How Did Lincoln Spend His July 4ths?

By Molly Cadwell

The Lincoln family spent three summers living at the Soldiers’ Home. Each time their stay included July 4th. So how did Lincoln celebrate America’s birthday each year he was president? Communications Intern Molly Cadwell looks at Lincoln’s activities on July 4th, and also poses questions for discussion.


In 1861, the Lincolns originally planned to stay in the Cottage sometime during the summer. Mary Lincoln wrote to a friend on July 11 that within three weeks they would go to the Soldiers’ Home, “a very beautiful place.” However, with the loss at the First Battle of Bull Run, Lincoln did not deem it prudent to live away from the White House. On the fourth, Lincoln addressed a special session of Congress about the state of the War and his goals for the nation, concluding “And having thus chosen our course, without guile, and with pure purpose, let us renew our trust in God,  and go forward without fear, and with manly hearts.” Later, he reviewed 20,000 troops from in front of the White House with General Winfield Scott.

Review of Federal troops on the 4th of July [1861] by President Lincoln and General Scott. Image Courtesy of the Library of Congress.

The summer of 1862 was the Lincoln family’s first summer living at the Cottage; they moved to the Soldiers’ Home in mid-June. On July 4, 1862, like most of his days at the Cottage, Lincoln commuted into the city for the workday at the White House. Veterans from the War of 1812 marched to the White House in honor of the day. The president of the Association of Surviving Soldiers of War of 1812, Colonel William W. Seaton, gave remarks before President Lincoln addressed the group. On his way home to the Cottage later that day, President Lincoln also met ambulance trains carrying soldiers who were casualties from the Peninsula Campaign. Once back at the Cottage, Lincoln continued working. He reviewed the recent military movements near Richmond, Virginia with General Meigs and former Governor of Minnesota, Henry H. Sibley. The president also likely had thoughts of the Emancipation Proclamation on his mind. Just nine days later he revealed to Secretary of State William Seward, Seward’s son Frederick, and Secretary of the Navy Gideon Welles that he had plans to issue the Proclamation.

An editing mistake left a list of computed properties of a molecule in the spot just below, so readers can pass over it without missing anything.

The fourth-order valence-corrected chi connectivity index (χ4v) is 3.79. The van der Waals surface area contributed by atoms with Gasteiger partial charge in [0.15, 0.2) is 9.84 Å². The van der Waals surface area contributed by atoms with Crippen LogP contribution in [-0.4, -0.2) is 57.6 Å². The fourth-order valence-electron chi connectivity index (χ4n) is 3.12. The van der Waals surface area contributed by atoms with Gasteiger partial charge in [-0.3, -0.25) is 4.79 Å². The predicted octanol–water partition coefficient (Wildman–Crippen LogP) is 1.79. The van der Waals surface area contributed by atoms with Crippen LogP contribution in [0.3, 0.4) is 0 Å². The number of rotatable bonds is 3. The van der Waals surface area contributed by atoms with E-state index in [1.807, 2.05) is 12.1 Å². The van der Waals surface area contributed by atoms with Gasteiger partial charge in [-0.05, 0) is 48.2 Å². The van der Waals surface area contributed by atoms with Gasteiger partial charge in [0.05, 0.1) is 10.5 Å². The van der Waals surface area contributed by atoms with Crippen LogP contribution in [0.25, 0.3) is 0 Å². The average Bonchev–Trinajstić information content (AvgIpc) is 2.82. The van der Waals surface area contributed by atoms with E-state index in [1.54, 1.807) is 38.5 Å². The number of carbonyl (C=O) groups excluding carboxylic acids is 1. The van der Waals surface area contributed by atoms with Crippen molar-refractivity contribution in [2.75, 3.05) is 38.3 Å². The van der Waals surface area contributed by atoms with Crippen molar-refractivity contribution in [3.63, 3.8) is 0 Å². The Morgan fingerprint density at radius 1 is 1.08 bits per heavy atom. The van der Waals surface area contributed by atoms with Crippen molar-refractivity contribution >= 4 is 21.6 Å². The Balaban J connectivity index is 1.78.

What do you think Lincoln thought the future would look like at this stage in the war? What are your visions of freedom for the future?

By the next July 4th, in 1863, President Lincoln had already completed and signed the Emancipation Proclamation, though it took time to go into full affect across the entire country (check out our post about Juneteenth to find out why). Of course, he still had a lot on his mind while staying at the Soldiers’ Home that Independence Day weekend, about two weeks after the Lincolns had moved to the Cottage. For one, Mary Lincoln had just suffered a serious carriage accident two days before, on July 2. Riding nearby the Soldiers’ Home on the way to visiting a hospital, Mary had jumped out of the carriage after her coachman had been thrown to the ground due to a loose seat, and the horses pulling the carriage had begun galloping unattended. On the 3rd, Lincoln wrote to his son Robert at Harvard “Don’t be uneasy. Your mother very slightly hurt by her fall.” However, over the next few weeks her wounds got infected, and she came close to dying. Fortunately, she was able to recover, convalescing in a room on the second floor of the Cottage.